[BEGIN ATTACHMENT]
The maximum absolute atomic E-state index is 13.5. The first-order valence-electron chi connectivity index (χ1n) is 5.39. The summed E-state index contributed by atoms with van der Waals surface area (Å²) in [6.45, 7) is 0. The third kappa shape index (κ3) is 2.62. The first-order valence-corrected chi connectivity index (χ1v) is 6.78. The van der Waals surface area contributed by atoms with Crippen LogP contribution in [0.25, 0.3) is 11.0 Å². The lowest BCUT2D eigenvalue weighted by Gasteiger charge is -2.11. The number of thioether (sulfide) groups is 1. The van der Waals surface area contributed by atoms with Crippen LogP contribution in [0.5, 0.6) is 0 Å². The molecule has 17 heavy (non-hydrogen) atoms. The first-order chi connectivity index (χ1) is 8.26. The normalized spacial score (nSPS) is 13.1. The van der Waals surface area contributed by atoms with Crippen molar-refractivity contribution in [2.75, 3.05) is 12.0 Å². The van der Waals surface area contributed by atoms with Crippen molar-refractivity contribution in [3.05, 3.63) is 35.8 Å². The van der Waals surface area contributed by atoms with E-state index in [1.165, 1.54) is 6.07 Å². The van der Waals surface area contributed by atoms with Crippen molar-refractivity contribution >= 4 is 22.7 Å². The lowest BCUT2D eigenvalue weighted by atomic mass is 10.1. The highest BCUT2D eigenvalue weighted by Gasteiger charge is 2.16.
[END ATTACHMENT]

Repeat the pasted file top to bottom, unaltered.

The maximum absolute atomic E-state index is 13.5. The first-order valence-electron chi connectivity index (χ1n) is 5.39. The summed E-state index contributed by atoms with van der Waals surface area (Å²) in [6.45, 7) is 0. The third kappa shape index (κ3) is 2.62. The first-order valence-corrected chi connectivity index (χ1v) is 6.78. The van der Waals surface area contributed by atoms with Crippen LogP contribution in [0.25, 0.3) is 11.0 Å². The lowest BCUT2D eigenvalue weighted by Gasteiger charge is -2.11. The number of thioether (sulfide) groups is 1. The van der Waals surface area contributed by atoms with Crippen LogP contribution in [0.5, 0.6) is 0 Å². The molecule has 17 heavy (non-hydrogen) atoms. The first-order chi connectivity index (χ1) is 8.26. The normalized spacial score (nSPS) is 13.1. The van der Waals surface area contributed by atoms with Crippen molar-refractivity contribution in [2.75, 3.05) is 12.0 Å². The van der Waals surface area contributed by atoms with Crippen molar-refractivity contribution in [3.05, 3.63) is 35.8 Å². The van der Waals surface area contributed by atoms with E-state index in [1.165, 1.54) is 6.07 Å². The van der Waals surface area contributed by atoms with Crippen molar-refractivity contribution >= 4 is 22.7 Å². The lowest BCUT2D eigenvalue weighted by atomic mass is 10.1. The highest BCUT2D eigenvalue weighted by Gasteiger charge is 2.16.